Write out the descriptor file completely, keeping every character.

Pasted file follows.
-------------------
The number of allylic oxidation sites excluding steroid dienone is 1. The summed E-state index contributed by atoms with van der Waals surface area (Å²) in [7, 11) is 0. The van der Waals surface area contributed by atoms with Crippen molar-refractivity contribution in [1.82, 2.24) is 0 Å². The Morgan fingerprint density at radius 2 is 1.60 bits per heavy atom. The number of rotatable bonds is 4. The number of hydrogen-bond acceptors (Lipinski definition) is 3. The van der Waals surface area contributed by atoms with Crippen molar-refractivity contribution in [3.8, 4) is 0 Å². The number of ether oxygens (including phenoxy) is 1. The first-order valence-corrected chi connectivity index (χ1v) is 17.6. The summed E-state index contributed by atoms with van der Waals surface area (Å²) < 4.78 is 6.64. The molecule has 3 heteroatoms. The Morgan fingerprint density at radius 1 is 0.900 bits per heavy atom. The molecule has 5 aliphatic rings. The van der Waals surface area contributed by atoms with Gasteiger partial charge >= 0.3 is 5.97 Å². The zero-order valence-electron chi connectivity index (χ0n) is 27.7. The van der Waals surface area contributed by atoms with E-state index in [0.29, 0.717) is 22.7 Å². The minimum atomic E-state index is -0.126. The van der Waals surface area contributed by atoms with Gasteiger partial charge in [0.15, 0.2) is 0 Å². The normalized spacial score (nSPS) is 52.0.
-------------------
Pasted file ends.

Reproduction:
The number of allylic oxidation sites excluding steroid dienone is 1. The summed E-state index contributed by atoms with van der Waals surface area (Å²) in [7, 11) is 0. The van der Waals surface area contributed by atoms with Crippen molar-refractivity contribution in [1.82, 2.24) is 0 Å². The Morgan fingerprint density at radius 2 is 1.60 bits per heavy atom. The number of rotatable bonds is 4. The number of hydrogen-bond acceptors (Lipinski definition) is 3. The van der Waals surface area contributed by atoms with Crippen molar-refractivity contribution in [3.8, 4) is 0 Å². The number of ether oxygens (including phenoxy) is 1. The first-order valence-corrected chi connectivity index (χ1v) is 17.6. The summed E-state index contributed by atoms with van der Waals surface area (Å²) < 4.78 is 6.64. The molecule has 3 heteroatoms. The Morgan fingerprint density at radius 1 is 0.900 bits per heavy atom. The molecule has 5 aliphatic rings. The van der Waals surface area contributed by atoms with Gasteiger partial charge >= 0.3 is 5.97 Å². The zero-order valence-electron chi connectivity index (χ0n) is 27.7. The van der Waals surface area contributed by atoms with E-state index in [0.29, 0.717) is 22.7 Å². The minimum atomic E-state index is -0.126. The van der Waals surface area contributed by atoms with Gasteiger partial charge in [0.15, 0.2) is 0 Å². The normalized spacial score (nSPS) is 52.0.